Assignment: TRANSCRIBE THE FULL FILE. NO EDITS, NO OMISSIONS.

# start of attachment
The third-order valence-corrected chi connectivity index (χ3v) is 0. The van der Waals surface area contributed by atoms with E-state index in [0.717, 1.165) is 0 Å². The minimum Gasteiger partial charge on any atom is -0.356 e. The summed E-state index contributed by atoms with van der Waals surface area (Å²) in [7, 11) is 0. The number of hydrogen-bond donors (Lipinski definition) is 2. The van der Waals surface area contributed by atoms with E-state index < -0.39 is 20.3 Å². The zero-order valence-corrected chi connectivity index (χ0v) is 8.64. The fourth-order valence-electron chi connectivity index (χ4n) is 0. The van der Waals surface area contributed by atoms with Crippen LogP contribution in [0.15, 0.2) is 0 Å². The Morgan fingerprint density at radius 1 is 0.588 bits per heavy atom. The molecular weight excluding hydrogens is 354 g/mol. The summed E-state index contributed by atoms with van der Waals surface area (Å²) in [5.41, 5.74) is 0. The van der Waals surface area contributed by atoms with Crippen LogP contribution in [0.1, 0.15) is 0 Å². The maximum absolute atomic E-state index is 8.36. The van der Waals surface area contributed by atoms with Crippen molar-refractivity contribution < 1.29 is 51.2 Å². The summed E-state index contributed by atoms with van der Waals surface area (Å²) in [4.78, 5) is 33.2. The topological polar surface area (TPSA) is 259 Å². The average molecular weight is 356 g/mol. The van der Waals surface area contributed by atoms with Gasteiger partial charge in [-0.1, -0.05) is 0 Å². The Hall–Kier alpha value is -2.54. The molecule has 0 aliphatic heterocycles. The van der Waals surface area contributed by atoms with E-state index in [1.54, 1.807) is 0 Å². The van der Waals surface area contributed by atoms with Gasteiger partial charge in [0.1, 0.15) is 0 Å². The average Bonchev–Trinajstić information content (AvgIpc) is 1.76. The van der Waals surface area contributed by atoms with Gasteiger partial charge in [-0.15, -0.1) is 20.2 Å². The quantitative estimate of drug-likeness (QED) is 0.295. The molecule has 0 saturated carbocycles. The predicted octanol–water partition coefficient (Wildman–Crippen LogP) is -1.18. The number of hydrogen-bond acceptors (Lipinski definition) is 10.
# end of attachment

The third-order valence-corrected chi connectivity index (χ3v) is 0. The van der Waals surface area contributed by atoms with E-state index in [0.717, 1.165) is 0 Å². The minimum Gasteiger partial charge on any atom is -0.356 e. The summed E-state index contributed by atoms with van der Waals surface area (Å²) in [7, 11) is 0. The number of hydrogen-bond donors (Lipinski definition) is 2. The van der Waals surface area contributed by atoms with E-state index < -0.39 is 20.3 Å². The zero-order valence-corrected chi connectivity index (χ0v) is 8.64. The fourth-order valence-electron chi connectivity index (χ4n) is 0. The van der Waals surface area contributed by atoms with Crippen LogP contribution in [0.15, 0.2) is 0 Å². The Morgan fingerprint density at radius 1 is 0.588 bits per heavy atom. The molecular weight excluding hydrogens is 354 g/mol. The summed E-state index contributed by atoms with van der Waals surface area (Å²) in [5.41, 5.74) is 0. The van der Waals surface area contributed by atoms with Crippen LogP contribution in [0.1, 0.15) is 0 Å². The maximum absolute atomic E-state index is 8.36. The van der Waals surface area contributed by atoms with Crippen molar-refractivity contribution < 1.29 is 51.2 Å². The summed E-state index contributed by atoms with van der Waals surface area (Å²) in [4.78, 5) is 33.2. The topological polar surface area (TPSA) is 259 Å². The average molecular weight is 356 g/mol. The van der Waals surface area contributed by atoms with Gasteiger partial charge in [-0.1, -0.05) is 0 Å². The Hall–Kier alpha value is -2.54. The molecule has 0 aliphatic heterocycles. The van der Waals surface area contributed by atoms with E-state index in [1.54, 1.807) is 0 Å². The van der Waals surface area contributed by atoms with Gasteiger partial charge in [0.1, 0.15) is 0 Å². The average Bonchev–Trinajstić information content (AvgIpc) is 1.76. The van der Waals surface area contributed by atoms with Gasteiger partial charge in [-0.15, -0.1) is 20.2 Å². The quantitative estimate of drug-likeness (QED) is 0.295. The molecule has 0 saturated carbocycles. The predicted octanol–water partition coefficient (Wildman–Crippen LogP) is -1.18. The number of hydrogen-bond acceptors (Lipinski definition) is 10.